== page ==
- Redesigning or eliminating sample-size beauty products: Sample-sized beauty products are designed to be single use, adding billions of single-use items to the waste stream and normally end up in landfills, rivers, the ocean.
The issue with small, sample-sized beauty products is:
- The customer needs to make sure that there are no cream or material residues inside the packaging to increase chances of the products being recycled. All residue needs to be properly disposed of in the trash, not down the drain as that contaminates our water sources. Once the product is empty, then it can go into the recycling bin.
- There is a chance that, even if you put your products for recycling, they may not be recycled as the products may be too small. Recycling sorting machines are built for standard sized products, like water bottles, so the machines may not recognize miniature products.
- As a general rule, as the size of products matter in recycling. Products under two inches like bottle caps, pumps, droppers, etc., are not widely recyclable. For this reason, when throwing away beauty products, it is important to separate the parts that can be recycled like a bottle from the spray top. Other items like pouches and squeezable tubes like hand creams and sheet mask packets are not recyclable and should be disposed of in the trash.
- The only exception with caps is if they are made from the same material as the rest of the packaging, then they can be recycled as one product. Read the product's packaging or brand’s website to see if this is the case.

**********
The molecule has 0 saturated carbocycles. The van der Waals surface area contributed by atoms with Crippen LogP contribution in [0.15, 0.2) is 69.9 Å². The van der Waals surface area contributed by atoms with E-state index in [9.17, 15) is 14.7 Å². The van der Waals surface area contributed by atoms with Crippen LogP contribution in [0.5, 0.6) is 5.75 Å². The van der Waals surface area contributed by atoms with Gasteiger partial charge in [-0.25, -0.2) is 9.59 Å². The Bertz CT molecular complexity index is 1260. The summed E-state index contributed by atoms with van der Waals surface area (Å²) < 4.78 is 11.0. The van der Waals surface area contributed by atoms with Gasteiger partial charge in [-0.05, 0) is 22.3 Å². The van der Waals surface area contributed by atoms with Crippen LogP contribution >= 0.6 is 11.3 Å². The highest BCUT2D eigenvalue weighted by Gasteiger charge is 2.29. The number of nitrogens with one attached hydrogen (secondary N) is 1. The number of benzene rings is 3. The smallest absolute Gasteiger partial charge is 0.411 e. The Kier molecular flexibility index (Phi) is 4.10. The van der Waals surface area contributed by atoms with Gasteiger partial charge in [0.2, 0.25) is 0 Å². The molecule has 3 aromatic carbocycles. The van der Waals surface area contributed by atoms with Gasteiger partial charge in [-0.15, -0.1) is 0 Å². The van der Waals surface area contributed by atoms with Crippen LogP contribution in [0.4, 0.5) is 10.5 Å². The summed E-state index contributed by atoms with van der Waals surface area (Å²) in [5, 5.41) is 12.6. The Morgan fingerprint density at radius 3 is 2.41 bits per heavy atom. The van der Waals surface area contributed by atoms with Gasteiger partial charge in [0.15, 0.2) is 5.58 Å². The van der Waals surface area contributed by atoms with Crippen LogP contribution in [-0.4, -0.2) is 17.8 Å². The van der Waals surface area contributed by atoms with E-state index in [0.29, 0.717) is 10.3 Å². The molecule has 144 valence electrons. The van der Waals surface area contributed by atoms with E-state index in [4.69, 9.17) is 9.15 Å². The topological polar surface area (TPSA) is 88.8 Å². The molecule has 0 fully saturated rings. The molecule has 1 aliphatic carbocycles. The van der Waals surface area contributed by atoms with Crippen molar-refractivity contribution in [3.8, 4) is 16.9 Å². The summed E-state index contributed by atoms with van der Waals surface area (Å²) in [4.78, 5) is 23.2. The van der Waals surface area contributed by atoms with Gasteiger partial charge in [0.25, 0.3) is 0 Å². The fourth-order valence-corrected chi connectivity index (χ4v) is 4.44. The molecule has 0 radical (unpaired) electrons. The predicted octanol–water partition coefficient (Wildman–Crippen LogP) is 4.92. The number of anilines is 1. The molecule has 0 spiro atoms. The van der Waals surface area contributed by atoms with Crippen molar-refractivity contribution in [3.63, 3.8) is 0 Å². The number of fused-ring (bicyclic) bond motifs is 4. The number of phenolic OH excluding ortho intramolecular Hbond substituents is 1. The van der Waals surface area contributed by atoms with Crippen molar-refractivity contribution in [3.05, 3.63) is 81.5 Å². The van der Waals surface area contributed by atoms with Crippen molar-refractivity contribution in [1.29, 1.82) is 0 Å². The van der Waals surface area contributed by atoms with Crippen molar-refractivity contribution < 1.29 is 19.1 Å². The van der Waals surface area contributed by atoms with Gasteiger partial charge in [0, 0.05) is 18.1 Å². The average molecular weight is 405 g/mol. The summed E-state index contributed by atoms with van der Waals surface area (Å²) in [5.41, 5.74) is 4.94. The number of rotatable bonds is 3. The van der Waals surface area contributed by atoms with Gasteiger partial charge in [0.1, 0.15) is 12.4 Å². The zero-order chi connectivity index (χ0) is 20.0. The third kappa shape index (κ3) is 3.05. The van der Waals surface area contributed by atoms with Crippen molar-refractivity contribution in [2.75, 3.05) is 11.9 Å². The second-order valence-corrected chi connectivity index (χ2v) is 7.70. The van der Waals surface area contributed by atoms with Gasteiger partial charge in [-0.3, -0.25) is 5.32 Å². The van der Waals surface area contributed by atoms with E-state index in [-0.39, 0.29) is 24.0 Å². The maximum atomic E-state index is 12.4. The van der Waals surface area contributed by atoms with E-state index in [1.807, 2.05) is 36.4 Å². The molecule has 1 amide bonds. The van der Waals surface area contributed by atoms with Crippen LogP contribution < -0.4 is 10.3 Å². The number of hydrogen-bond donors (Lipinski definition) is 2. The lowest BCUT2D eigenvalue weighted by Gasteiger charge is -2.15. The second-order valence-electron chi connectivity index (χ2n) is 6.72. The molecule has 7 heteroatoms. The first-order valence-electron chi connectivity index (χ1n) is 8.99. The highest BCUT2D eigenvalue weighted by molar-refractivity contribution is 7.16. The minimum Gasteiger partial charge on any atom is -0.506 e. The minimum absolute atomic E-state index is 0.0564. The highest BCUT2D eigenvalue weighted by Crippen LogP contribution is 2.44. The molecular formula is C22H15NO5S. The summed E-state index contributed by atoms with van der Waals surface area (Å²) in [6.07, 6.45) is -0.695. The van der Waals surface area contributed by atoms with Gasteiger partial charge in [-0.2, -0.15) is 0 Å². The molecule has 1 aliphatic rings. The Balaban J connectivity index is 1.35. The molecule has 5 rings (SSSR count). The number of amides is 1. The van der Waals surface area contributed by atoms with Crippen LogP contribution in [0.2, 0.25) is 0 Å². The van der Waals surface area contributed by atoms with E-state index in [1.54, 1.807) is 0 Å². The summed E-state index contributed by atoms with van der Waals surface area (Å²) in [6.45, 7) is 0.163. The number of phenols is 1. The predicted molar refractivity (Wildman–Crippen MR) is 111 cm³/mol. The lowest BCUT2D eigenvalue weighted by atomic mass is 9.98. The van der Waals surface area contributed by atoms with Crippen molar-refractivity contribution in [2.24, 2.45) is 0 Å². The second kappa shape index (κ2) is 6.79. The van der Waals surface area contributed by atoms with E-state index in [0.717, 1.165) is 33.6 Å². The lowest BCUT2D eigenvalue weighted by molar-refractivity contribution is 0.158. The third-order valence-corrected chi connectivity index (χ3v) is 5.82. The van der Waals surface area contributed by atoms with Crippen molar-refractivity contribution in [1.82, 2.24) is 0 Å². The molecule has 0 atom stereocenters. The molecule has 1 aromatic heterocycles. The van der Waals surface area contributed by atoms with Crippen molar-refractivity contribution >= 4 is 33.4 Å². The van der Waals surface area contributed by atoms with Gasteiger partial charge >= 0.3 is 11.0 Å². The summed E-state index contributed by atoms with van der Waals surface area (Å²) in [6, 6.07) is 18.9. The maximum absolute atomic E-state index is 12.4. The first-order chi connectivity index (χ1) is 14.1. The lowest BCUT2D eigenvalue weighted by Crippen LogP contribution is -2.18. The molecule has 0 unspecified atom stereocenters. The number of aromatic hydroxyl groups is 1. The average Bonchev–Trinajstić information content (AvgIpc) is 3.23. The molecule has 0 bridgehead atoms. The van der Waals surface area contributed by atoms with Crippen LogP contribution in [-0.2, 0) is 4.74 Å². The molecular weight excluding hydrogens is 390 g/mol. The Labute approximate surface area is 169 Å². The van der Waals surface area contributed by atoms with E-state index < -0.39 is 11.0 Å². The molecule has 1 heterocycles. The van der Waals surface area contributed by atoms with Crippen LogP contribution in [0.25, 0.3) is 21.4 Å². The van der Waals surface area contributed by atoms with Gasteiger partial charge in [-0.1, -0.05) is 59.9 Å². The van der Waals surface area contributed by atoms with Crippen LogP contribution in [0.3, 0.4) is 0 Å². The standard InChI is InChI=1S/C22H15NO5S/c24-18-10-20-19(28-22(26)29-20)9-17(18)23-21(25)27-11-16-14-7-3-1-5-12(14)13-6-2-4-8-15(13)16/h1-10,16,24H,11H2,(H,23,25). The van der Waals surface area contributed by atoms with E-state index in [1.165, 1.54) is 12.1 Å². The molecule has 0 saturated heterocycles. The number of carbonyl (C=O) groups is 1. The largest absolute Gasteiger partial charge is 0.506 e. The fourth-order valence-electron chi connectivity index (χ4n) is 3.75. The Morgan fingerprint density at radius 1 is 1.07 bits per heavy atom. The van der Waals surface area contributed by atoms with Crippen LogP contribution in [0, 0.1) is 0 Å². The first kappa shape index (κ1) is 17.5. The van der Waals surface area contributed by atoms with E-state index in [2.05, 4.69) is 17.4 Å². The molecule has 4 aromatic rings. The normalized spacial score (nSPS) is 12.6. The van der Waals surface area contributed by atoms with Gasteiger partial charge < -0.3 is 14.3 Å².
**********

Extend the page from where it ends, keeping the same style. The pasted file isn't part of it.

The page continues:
- Behavioral change around accepting these single-use sampling products [is] needed, and we need to be challenging brands to design their packaging to make [it] truly more sustainable. For example, challenging brands to think about refillable minis.
Credo Beauty is a great example of [a retailer] that discontinued samples for environmental reasons when they launched their #StopSingleUse campaign. Mia Davis, Credo’s director of environmental and social responsibility, is an advisor to Oceanic Global’s Blue Standard industry program.
- Lorraine Dallmeier Owner and CEO, Formula Botanica
The sustainable beauty store of the future will be all about reuse and minimal waste. The beauty brands of tomorrow will provide their formulations in refillable packaging, which can either be returned to the store for collection, returned to the brand itself or refilled.
Packaging choices may need to become slightly more standardized in order to accommodate sanitizing procedures for refills. I also expect to see retailers sell more solid, multi-purpose formulations that require less packaging.
If we’re talking about brick-and-mortar beauty stores, then we could potentially also see the rise of in-store areas where people can personalize their cosmetics. The emergence of at-home lipstick printers and DIY bases that consumers can use for themselves is inspiring many people to create their own cosmetics.